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Dan the Man's Movie Reviews

All my aimless thoughts, ideas, and ramblings, all packed into one site!

Tag Archives: Henry Jones

Butch Cassidy and the Sundance Kid (1969)

The Western that even made Clint chuckle. Just a little bit, though. He still found a way to be as bad-ass as ever

Here lies the story of the Wild West outlaws known as Robert LeRoy Parker, known to history as Butch Cassidy (Paul Newman) and his partner Harry Longabaugh, the “Sundance Kid” (Robert Redford). Together, they pulled-off many wacky and wild heists back in their day but here, we watch specifically as they migrate to Bolivia while on the run from the law in search of a more successful criminal career. It works for a little while, that is until the boys rely who they really are and know that they can’t settle down, be calm, and cool. They got to rob, even if their lives depend on it.

For the past two months, something has come over me. I keep on finding myself, sitting down once a week, and poppin’ in a DVD of a Western movie. I don’t know if it’s because of the weather, because I’m bored, or just because I enjoy a nice little shoot ‘em up action that take place in deserts, but I’ve just been watching them a lot lately. However, seeing all of these Westerns so much, I think I’ve come to terms with what’s usually seen and accepted with them, which makes it all the better to see one that isn’t your typical Western, no matter how much it gets regarded as one.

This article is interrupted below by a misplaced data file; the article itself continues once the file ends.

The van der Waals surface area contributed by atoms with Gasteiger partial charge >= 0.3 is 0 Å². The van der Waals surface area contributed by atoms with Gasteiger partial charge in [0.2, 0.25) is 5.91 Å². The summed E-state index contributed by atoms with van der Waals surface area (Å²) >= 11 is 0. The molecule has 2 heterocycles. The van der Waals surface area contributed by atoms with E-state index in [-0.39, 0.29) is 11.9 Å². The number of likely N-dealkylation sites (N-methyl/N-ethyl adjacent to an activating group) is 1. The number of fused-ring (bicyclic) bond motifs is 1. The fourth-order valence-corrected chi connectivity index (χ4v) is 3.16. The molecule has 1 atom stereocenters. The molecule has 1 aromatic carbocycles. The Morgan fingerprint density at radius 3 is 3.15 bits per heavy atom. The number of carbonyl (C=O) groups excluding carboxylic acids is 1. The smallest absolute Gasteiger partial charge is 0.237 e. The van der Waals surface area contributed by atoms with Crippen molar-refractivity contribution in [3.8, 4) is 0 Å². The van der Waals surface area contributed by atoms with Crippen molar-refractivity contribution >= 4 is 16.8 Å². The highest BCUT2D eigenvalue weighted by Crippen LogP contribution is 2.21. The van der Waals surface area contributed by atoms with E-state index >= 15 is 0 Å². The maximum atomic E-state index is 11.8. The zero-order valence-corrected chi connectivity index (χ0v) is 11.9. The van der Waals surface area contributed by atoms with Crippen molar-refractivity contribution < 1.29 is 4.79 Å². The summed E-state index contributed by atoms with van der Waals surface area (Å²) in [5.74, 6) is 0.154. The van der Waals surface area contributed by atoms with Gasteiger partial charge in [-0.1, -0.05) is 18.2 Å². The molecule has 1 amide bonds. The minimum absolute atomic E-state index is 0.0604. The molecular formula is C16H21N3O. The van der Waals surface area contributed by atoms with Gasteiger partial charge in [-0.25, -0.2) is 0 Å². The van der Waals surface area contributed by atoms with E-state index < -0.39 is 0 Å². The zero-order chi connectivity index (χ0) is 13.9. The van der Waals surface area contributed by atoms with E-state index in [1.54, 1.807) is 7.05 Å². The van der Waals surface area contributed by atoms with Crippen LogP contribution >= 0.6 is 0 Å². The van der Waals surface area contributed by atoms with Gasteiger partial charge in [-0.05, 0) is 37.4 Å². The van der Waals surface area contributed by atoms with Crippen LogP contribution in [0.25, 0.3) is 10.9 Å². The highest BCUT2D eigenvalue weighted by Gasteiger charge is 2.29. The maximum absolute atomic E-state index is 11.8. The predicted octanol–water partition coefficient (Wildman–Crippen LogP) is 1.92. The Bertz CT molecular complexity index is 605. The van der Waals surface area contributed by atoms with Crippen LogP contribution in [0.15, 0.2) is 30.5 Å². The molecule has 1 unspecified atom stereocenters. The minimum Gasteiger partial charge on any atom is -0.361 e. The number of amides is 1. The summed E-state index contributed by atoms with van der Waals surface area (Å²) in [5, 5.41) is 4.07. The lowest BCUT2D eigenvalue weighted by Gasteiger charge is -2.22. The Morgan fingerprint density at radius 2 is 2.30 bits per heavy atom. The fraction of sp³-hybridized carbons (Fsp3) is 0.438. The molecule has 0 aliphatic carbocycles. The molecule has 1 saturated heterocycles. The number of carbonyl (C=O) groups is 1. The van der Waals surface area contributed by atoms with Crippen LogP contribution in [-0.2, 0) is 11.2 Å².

Those horses are just happy to be in the same frame as these two legends, and not awaiting their fate at the next Meat Convention.

Those horses are just happy to be in the same frame as these two legends, and not awaiting their fate at the next Meat Convention.

What separates this Western, from so many others out there in the world is that director George Roy Hill takes an approach to this material that is more light-hearted, then it is grim, which is something very different for a Western, especially for one back in that day. When you get the usual Eastwood/Leone Spaghetti-Westerns, you get sinister, dark stares into the sky; guys killing each other in cold blood; innocents going down like flies, and a whole bunch of other gritty shit that is willing to make anybody feel depressed. That’s where this film is very different with that idea that everything has to be dark and grim, in order to make a good Western. All you really need is a bunch of laughs, shootings, and bank robberies, to have a good old-fashioned time, and that is exactly what Hill and co. allow for us to have.

In fact, that’s what really kept me going with this film even when it started to hit some slow spots, here and there. Everybody involved with this flick seems like they’re having so much fun and it’s almost contagious because whenever you see these guys rob a bank or beat the shit out of some gringos, you don’t feel mad at them or feel like these are the two most despicable pieces of human-beings that you have ever seen put on-screen. Instead, you love it and you can’t wait till they start to do some more of that, along with knocking out some pretty funny one-liners along the way to really get you laughing. It’s not all about being an evil son-of-a-bitch here, it’s about being on the bad-side of the law and still having a fun-ass time regardless of wondering who is following you and when they are going to eventually catch your asses. Very different approach to the usual Western people in those days were used to, and I’d say it’s a good thing that it changed the genre up because without this flick, that genre probably would have started to fall off the face of the Earth and become a bore to every person who even bothered with it.

Then again, it’s a genre that’s still growing strong all of these years later, so I think it’s safe to say that the times may have changed, yet the game remains the same.